This year I am back at it. I am sharing my word with you, not to say you should pick a word yourself or to show off mine, but rather because somehow putting it into print gives it a kind of “officialness” – a concreteness for me – maybe even a bit of accountability from the few who read this and know me well enough to ask me about my word during this next year. 🙂

2018: embrace imperfection

Ok, it’s sort of two words, but again, that’s not important. What matters is that I have struggled with perfectionism most of my life. It has caused me to be very critical of myself and others. It causes me to be continually discontent: nothing is ever completely finished, good enough, or all that I would like it to be. It drives me to want more, to do more, to be more. All. The. Time.

im • per • fect: (n.) someone or something characterized by faults or weaknesses that do not necessarily impair its use; not fully formed or complete; still in process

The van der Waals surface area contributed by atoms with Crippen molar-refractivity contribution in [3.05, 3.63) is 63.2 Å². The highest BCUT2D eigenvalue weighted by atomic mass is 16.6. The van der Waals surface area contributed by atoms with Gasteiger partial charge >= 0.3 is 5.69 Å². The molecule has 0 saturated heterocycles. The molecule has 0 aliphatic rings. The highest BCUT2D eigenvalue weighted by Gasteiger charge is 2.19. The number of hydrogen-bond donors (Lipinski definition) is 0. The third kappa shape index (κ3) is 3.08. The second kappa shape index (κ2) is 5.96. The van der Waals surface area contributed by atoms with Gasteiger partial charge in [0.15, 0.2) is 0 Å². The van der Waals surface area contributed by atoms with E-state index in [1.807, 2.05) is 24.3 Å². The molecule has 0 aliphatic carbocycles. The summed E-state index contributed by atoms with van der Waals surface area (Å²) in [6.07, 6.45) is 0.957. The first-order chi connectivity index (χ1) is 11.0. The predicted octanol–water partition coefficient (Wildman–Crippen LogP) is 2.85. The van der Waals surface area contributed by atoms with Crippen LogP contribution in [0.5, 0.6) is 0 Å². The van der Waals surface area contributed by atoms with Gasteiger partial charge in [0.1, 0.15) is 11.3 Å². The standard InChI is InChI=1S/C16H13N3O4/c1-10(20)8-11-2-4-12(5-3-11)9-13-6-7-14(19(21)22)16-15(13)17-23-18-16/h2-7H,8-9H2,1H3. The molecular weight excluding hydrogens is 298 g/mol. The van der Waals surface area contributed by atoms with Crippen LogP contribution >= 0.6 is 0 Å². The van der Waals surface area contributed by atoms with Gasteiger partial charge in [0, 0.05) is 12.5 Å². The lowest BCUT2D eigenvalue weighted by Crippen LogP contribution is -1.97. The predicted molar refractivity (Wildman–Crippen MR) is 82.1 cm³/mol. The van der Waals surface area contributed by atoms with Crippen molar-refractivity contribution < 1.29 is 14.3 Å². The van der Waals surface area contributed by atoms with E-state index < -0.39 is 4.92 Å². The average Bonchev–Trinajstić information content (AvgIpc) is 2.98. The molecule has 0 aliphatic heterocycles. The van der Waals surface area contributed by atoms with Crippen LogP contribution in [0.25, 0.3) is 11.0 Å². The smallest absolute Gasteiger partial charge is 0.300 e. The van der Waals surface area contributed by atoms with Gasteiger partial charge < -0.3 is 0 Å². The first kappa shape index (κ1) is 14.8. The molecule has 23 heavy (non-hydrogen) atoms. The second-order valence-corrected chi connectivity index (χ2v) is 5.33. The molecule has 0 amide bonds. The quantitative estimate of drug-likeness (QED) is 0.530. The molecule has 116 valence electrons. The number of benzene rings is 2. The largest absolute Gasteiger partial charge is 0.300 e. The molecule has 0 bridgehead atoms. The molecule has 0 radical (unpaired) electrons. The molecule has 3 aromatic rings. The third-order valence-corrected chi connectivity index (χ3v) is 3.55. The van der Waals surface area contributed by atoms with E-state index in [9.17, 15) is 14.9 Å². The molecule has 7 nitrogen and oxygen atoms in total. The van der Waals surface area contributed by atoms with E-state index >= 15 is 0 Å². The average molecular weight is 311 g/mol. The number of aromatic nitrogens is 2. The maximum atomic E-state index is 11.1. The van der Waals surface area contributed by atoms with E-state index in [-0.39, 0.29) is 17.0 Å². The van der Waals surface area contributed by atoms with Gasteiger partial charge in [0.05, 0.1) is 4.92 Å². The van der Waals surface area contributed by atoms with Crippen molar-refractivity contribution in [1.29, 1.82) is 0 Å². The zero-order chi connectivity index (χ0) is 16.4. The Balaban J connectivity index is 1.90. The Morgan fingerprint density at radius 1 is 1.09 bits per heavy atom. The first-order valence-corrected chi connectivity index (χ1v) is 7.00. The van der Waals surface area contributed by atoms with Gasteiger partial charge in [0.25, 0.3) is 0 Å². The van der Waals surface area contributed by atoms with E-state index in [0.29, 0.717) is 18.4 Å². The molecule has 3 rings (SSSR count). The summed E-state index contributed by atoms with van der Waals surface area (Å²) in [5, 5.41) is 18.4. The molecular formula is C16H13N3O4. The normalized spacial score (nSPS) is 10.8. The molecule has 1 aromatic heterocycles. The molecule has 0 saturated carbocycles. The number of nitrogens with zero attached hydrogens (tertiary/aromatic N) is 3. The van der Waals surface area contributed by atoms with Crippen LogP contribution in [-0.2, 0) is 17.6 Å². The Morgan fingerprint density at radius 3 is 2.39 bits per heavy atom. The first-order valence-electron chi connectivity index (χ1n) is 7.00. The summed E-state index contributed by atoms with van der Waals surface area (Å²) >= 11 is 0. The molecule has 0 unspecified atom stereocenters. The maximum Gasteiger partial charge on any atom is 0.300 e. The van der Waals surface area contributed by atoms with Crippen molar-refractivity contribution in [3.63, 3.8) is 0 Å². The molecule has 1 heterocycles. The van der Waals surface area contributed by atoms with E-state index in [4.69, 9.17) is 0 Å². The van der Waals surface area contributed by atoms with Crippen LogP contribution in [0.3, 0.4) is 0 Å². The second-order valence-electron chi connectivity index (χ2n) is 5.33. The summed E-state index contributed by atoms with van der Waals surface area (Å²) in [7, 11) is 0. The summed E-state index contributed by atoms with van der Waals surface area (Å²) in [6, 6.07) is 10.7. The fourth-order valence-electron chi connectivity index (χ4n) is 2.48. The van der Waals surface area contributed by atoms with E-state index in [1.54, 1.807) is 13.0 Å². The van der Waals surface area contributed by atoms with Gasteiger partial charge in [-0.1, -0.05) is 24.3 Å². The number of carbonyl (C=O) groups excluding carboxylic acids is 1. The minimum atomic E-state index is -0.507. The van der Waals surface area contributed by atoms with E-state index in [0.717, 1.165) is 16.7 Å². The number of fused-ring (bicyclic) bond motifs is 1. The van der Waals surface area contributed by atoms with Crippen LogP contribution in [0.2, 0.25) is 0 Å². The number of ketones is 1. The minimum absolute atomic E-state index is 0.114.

As I have grown, I have learned to temper my perfectionism. With four children, it didn’t take me long to realize a perfect home would never be a reality. My love for them made it not too difficult to value hospitality, community, and other’s learning over picture-perfect decoration and neatness.

At work, valuing teamwork, shared leadership, and coaching new leaders fairly easily took priority over my personal perfectionist tendencies. I care more about encouraging and empowering others than I do about imposing an unrealistic perfection standard.

I know I don’t practice this perfectly (duh!), and I know others don’t always experience the grace I would like them to get from me, so this year I want to focus on embracing my imperfection.

I am convinced that other’s won’t feel that imperfection is OK in them